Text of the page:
What is magnetic variation and how to apply it ?
10 June 2016
The vertical grid lines on charts and maps represent True North. Of course, most of us are aware that whilst the poles represent the Earth’s Magnetic North and South, the position of the magnetic poles move over time.
The amount by which magnetic North or South moves over time is called Variation and the degree by which Variation changes year on year can be measured and predicted. Your charts will show you the variance for the area the chart covers on a specific year and it’ll also tell you by how much that variance will change every year. This information is usually found on the compass rose on your chart.
Variation is the difference in degrees and minutes between True North on the chart you are looking at and Magnetic North at that place at a given time. You can then apply the rate of variation every year to find variation at that location in any given year.
Of course, your compass is magnetic and is governed by magnetic North and South. Your charts, however, are shown using a fixed True North position, so when a navigator is calculating a course to steer he must translate that course (which will be a True course relative to True North) into a magnetic course that the helm can steer by reference to the ship’s compass.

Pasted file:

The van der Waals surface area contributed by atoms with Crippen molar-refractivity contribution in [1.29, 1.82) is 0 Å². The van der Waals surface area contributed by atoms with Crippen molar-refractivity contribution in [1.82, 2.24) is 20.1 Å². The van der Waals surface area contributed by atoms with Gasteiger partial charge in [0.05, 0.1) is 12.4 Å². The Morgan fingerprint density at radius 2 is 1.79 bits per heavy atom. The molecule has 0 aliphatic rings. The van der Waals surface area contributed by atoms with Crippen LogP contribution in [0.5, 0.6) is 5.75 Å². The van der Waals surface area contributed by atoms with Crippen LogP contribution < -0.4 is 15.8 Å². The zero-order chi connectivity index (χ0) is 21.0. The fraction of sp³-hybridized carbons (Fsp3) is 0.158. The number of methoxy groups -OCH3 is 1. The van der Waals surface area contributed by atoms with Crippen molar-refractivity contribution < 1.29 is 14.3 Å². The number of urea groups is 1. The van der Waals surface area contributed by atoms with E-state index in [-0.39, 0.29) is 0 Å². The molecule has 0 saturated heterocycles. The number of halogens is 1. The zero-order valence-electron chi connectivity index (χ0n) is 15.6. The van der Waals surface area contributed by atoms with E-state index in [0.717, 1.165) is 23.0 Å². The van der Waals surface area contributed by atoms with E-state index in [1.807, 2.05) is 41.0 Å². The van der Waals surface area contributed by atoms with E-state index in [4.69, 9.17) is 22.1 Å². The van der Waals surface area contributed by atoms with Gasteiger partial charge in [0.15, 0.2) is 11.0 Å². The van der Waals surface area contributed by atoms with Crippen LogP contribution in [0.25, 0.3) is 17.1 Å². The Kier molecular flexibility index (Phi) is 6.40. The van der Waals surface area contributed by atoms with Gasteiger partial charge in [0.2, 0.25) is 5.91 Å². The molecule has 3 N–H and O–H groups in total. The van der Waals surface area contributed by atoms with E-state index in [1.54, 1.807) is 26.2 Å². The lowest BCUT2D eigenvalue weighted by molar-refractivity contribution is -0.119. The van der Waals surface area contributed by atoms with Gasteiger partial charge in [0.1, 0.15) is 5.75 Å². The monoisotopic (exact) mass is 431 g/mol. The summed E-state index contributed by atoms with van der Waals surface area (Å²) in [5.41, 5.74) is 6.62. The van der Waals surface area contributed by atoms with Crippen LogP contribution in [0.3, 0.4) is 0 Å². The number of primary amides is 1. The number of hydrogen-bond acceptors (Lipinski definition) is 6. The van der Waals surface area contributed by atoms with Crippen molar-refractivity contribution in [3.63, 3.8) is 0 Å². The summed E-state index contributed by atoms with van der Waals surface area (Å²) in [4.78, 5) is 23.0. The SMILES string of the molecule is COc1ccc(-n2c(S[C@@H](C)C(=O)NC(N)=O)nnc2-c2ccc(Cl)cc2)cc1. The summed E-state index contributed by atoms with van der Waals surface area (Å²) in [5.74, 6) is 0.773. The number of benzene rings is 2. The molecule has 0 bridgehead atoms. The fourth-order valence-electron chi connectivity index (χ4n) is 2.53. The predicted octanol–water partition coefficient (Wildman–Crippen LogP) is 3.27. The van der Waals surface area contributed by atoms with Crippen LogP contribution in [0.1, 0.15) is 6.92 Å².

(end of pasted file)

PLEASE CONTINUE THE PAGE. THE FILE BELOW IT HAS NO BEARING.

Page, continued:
The simple way to remember how to translate a True Course to a Magnetic Course is to apply this easy mnemonic: C A D E T.
This means that as you transfer Compass to True, you Add East. So if you are translating 100 degrees Magnetic on your compass to True on your chart then you would look at the amount of variation on the chart. If it is 3 degrees East then the Magnetic Compass Course of 100 degrees M would be 103 Degrees T. If the variation was West, then you would be subtracting West (the opposite of adding East).
If you are going from Chart (True) to Helm (Magnetic Compass) then it would be opposite. In other words you’d add Westerly and subtract Easterly variation.
Now, in many parts of the World variation may be no more than 2 or 3 degrees and there are not many helms that would claim that they can steer to that level of accuracy, so this might seem rather an academic exercise, but in many parts of the World variation may be 30 or 40 degrees, or more! Get your calculation wrong and you could be sailing hundreds of miles off course!
Finally, there is also deviation to allow for. Read our Bog article: What is Deviation and How to Apply it?